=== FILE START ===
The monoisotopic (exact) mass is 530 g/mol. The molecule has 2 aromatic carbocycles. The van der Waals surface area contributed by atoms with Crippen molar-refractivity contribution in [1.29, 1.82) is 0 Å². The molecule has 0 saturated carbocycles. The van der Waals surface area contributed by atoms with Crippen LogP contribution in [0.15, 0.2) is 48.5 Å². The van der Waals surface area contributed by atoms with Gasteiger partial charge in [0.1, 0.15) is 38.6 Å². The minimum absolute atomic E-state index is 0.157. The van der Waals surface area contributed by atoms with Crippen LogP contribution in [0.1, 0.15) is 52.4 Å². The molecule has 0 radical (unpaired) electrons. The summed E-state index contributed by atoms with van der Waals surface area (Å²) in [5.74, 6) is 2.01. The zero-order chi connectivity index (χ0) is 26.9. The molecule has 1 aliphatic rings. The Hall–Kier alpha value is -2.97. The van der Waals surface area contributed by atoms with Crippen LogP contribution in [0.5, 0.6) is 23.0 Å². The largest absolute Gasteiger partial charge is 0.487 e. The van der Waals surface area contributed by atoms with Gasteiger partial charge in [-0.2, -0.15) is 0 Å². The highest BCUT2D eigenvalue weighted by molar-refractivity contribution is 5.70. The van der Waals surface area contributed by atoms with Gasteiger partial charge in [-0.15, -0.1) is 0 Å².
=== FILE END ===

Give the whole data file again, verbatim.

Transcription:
The monoisotopic (exact) mass is 530 g/mol. The molecule has 2 aromatic carbocycles. The van der Waals surface area contributed by atoms with Crippen molar-refractivity contribution in [1.29, 1.82) is 0 Å². The molecule has 0 saturated carbocycles. The van der Waals surface area contributed by atoms with Crippen LogP contribution in [0.15, 0.2) is 48.5 Å². The van der Waals surface area contributed by atoms with Gasteiger partial charge in [0.1, 0.15) is 38.6 Å². The minimum absolute atomic E-state index is 0.157. The van der Waals surface area contributed by atoms with Crippen LogP contribution in [0.1, 0.15) is 52.4 Å². The molecule has 0 radical (unpaired) electrons. The summed E-state index contributed by atoms with van der Waals surface area (Å²) in [5.74, 6) is 2.01. The zero-order chi connectivity index (χ0) is 26.9. The molecule has 1 aliphatic rings. The Hall–Kier alpha value is -2.97. The van der Waals surface area contributed by atoms with Crippen LogP contribution in [0.5, 0.6) is 23.0 Å². The largest absolute Gasteiger partial charge is 0.487 e. The van der Waals surface area contributed by atoms with Gasteiger partial charge in [-0.2, -0.15) is 0 Å². The highest BCUT2D eigenvalue weighted by molar-refractivity contribution is 5.70. The van der Waals surface area contributed by atoms with Gasteiger partial charge in [-0.15, -0.1) is 0 Å².